Lately | Gender Equality

Kosovo to mark International Women’s Day

By - 07.03.2017

Full day of activities planned for March 8.

Women in Kosovo and around the world are preparing to raise their voices for gender and economic equality. “I don’t want flowers, I want a job contract,” “Protection at work,” and “Raise the minimum wage,” are some of the slogans through which women and other human rights activists and citizens will speak out during a march through Prishtina tomorrow (March 8) to mark International Women’s Day.

The march is part of a series of actions being organized by a group of citizens, including women’s rights activists, trade unions, workers, academics, artists, media organizations and civil society groups. Under the same “MARS’hojmë S’festojmë” (“March-ing not celebrating”) motto as last year’s activities, several events throughout the day will this year address the serious issues of discrimination against women in the workplace and unemployment.

In their description of the activities, organizers explain that they will be marching for economic and social rights as a precondition of a decent society. “We demand employment without exploitation; equality, freedom and social justice,” reads the official press statement. “We demand employment with payment that offers us a life with dignity. We require health insurance, safety at work, and non-discriminative work for all, regardless of ethnicity, age, education [or] sexual orientation.”

Activists globally are encouraged to demand that the world of work works for all women.

Activists will also be speaking out against homophobia, transphobia and racism. “We don’t celebrate we March for equality in employment, family and political representation,” the statement continues.

International Women’s Day was formalized in 1977 by the United Nations, following more than half a century of similar days of annual protest throughout the world. This year, U.N. Women — an entity of the U.N. that focuses on gender equality and women’s empowerment — has chosen the worldwide theme of the day as: “Women in the Changing World of Work: Planet 50-50 by 2030.”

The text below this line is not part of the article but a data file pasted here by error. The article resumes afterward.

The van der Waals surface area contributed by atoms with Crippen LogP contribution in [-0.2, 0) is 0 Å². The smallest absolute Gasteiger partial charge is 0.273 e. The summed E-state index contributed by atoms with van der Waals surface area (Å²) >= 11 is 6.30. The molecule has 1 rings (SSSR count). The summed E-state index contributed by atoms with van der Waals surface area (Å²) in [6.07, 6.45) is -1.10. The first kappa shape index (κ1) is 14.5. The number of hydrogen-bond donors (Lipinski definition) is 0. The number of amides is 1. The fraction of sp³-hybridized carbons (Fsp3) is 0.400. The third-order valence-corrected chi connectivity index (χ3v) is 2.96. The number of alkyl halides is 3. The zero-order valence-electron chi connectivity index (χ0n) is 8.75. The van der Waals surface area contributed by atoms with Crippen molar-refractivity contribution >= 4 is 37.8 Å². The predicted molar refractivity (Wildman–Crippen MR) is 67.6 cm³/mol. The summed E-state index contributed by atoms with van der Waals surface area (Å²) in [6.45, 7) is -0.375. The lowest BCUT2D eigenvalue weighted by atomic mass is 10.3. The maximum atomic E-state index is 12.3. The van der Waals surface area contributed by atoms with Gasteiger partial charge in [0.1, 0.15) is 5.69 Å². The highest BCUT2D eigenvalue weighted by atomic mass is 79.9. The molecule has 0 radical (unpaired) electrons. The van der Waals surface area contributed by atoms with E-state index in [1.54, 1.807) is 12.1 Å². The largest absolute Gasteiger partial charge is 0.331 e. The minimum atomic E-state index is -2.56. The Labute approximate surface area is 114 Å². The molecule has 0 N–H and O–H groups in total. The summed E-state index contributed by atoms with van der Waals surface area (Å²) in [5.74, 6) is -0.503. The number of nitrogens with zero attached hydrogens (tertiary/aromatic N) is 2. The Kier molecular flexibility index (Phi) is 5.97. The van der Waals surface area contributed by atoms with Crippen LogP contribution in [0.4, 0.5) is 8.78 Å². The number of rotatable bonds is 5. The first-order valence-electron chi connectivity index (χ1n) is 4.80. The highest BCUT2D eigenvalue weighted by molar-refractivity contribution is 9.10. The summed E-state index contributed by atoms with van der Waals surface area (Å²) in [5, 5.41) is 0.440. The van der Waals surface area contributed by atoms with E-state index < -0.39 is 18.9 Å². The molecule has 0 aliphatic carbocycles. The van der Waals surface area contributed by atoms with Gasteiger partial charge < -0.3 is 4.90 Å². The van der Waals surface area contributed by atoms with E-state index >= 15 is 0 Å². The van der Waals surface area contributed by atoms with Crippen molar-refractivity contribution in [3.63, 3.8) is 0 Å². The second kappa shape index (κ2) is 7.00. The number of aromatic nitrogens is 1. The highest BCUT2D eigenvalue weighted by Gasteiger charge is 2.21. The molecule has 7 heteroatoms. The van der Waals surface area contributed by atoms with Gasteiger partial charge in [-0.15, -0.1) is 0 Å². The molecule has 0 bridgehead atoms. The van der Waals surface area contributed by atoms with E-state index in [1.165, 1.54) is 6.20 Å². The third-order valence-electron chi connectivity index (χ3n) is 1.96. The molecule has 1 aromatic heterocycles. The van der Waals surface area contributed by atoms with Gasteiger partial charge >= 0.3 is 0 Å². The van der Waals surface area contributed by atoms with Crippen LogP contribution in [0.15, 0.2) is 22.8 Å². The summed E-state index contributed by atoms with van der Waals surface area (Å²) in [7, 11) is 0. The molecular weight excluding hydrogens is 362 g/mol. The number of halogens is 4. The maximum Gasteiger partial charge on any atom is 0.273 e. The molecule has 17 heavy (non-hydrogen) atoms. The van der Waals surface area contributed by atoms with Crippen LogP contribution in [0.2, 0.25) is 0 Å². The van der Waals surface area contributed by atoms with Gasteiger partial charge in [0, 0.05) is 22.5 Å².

Activists globally are encouraged to demand that the world of work works for all women. Through this year’s campaign, U.N. Women aims to highlight how the overwhelming majority of women are in the informal economy, subsidizing care and domestic work, and that they are concentrated in lower-paid, lower-skilled occupations compared to men, with little or no social protection.

Economically excluded

Nita Luci, lecturer in the Program for Gender Studies and Research at the University of Prishtina’s Faculty of Philosophy has been involved in the organization of tomorrow’s events. She told K2.0 that the U.N.-chosen topic is of particular importance in Kosovo, since it is somewhere that economic equality has never been properly addressed.

“The idea to focus on work reflects a global need, but also something that is local, and has its own specifics in Kosovo, for a country that has such poor economic development [and] very low levels of employment or opportunities for employment,” Luci said.

“I think this is a key topic and important because if we start to deal with work and employment we [need to] start dealing with the causes of inequality, not necessarily with the symptoms, which is one of the issues that we had until recently. But it can be argued that economic inequality, the lack of economic development, has caused women to become more marginalized and oppressed because of their fragile economic position.”

In Kosovo more than 75 percent of women are classed as economically ‘passive,’ meaning that they are not even looking for a job. The participation of women in the labor market in Kosovo is estimated to be the lowest in Europe; in total, only around 15 percent of women in Kosovo are employed.